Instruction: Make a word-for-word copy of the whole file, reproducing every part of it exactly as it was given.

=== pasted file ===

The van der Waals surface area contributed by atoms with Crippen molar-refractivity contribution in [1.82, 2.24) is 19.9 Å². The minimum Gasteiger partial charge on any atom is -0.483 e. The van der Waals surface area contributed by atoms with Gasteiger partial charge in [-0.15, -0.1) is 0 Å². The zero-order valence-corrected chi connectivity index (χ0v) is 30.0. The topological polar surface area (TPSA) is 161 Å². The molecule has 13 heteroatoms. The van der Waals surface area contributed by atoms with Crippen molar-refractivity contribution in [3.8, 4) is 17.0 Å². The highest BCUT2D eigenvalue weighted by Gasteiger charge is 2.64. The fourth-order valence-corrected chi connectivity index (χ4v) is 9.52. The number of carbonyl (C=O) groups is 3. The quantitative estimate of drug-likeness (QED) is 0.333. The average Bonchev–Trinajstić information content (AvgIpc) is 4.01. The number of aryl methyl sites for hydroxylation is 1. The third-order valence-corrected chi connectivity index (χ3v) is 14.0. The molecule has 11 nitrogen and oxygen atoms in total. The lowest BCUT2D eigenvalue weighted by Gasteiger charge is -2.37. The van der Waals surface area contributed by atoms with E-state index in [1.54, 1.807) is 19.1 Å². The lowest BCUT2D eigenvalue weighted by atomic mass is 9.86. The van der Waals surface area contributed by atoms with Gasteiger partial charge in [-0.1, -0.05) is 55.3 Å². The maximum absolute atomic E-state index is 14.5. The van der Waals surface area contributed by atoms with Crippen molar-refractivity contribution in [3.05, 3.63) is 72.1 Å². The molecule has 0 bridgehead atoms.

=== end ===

The van der Waals surface area contributed by atoms with Crippen molar-refractivity contribution in [1.82, 2.24) is 19.9 Å². The minimum Gasteiger partial charge on any atom is -0.483 e. The van der Waals surface area contributed by atoms with Gasteiger partial charge in [-0.15, -0.1) is 0 Å². The zero-order valence-corrected chi connectivity index (χ0v) is 30.0. The topological polar surface area (TPSA) is 161 Å². The molecule has 13 heteroatoms. The van der Waals surface area contributed by atoms with Crippen molar-refractivity contribution in [3.8, 4) is 17.0 Å². The highest BCUT2D eigenvalue weighted by Gasteiger charge is 2.64. The fourth-order valence-corrected chi connectivity index (χ4v) is 9.52. The number of carbonyl (C=O) groups is 3. The quantitative estimate of drug-likeness (QED) is 0.333. The average Bonchev–Trinajstić information content (AvgIpc) is 4.01. The number of aryl methyl sites for hydroxylation is 1. The third-order valence-corrected chi connectivity index (χ3v) is 14.0. The molecule has 11 nitrogen and oxygen atoms in total. The lowest BCUT2D eigenvalue weighted by Gasteiger charge is -2.37. The van der Waals surface area contributed by atoms with E-state index in [1.54, 1.807) is 19.1 Å². The lowest BCUT2D eigenvalue weighted by atomic mass is 9.86. The van der Waals surface area contributed by atoms with Gasteiger partial charge in [-0.1, -0.05) is 55.3 Å². The maximum absolute atomic E-state index is 14.5. The van der Waals surface area contributed by atoms with Crippen molar-refractivity contribution in [3.05, 3.63) is 72.1 Å². The molecule has 0 bridgehead atoms.